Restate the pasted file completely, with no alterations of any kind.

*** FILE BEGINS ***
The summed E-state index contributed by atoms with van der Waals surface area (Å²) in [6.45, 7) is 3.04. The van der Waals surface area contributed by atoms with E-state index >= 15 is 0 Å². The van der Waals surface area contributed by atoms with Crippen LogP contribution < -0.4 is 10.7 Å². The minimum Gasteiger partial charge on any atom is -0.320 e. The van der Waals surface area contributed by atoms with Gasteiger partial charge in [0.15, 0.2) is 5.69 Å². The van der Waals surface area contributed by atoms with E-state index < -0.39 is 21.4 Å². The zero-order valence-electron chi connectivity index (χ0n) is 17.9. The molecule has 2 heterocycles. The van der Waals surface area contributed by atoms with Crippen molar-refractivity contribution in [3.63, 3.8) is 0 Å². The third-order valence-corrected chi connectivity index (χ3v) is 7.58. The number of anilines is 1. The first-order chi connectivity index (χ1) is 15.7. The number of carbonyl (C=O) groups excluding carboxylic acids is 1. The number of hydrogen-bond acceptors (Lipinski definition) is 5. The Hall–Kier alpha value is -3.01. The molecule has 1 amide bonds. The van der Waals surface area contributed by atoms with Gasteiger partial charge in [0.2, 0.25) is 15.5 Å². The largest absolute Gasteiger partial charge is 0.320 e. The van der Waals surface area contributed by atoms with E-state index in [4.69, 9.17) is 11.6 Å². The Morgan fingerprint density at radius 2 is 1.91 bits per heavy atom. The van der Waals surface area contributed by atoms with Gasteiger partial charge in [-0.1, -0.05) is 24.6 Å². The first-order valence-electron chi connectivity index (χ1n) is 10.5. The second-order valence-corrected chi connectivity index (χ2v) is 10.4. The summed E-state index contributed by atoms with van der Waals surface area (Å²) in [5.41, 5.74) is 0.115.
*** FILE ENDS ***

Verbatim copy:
The summed E-state index contributed by atoms with van der Waals surface area (Å²) in [6.45, 7) is 3.04. The van der Waals surface area contributed by atoms with E-state index >= 15 is 0 Å². The van der Waals surface area contributed by atoms with Crippen LogP contribution < -0.4 is 10.7 Å². The minimum Gasteiger partial charge on any atom is -0.320 e. The van der Waals surface area contributed by atoms with Gasteiger partial charge in [0.15, 0.2) is 5.69 Å². The van der Waals surface area contributed by atoms with E-state index < -0.39 is 21.4 Å². The zero-order valence-electron chi connectivity index (χ0n) is 17.9. The molecule has 2 heterocycles. The van der Waals surface area contributed by atoms with Crippen molar-refractivity contribution in [3.63, 3.8) is 0 Å². The third-order valence-corrected chi connectivity index (χ3v) is 7.58. The number of anilines is 1. The first-order chi connectivity index (χ1) is 15.7. The number of carbonyl (C=O) groups excluding carboxylic acids is 1. The number of hydrogen-bond acceptors (Lipinski definition) is 5. The Hall–Kier alpha value is -3.01. The molecule has 1 amide bonds. The van der Waals surface area contributed by atoms with Gasteiger partial charge in [0.2, 0.25) is 15.5 Å². The largest absolute Gasteiger partial charge is 0.320 e. The van der Waals surface area contributed by atoms with E-state index in [4.69, 9.17) is 11.6 Å². The Morgan fingerprint density at radius 2 is 1.91 bits per heavy atom. The van der Waals surface area contributed by atoms with Gasteiger partial charge in [-0.1, -0.05) is 24.6 Å². The first-order valence-electron chi connectivity index (χ1n) is 10.5. The second-order valence-corrected chi connectivity index (χ2v) is 10.4. The summed E-state index contributed by atoms with van der Waals surface area (Å²) in [5.41, 5.74) is 0.115.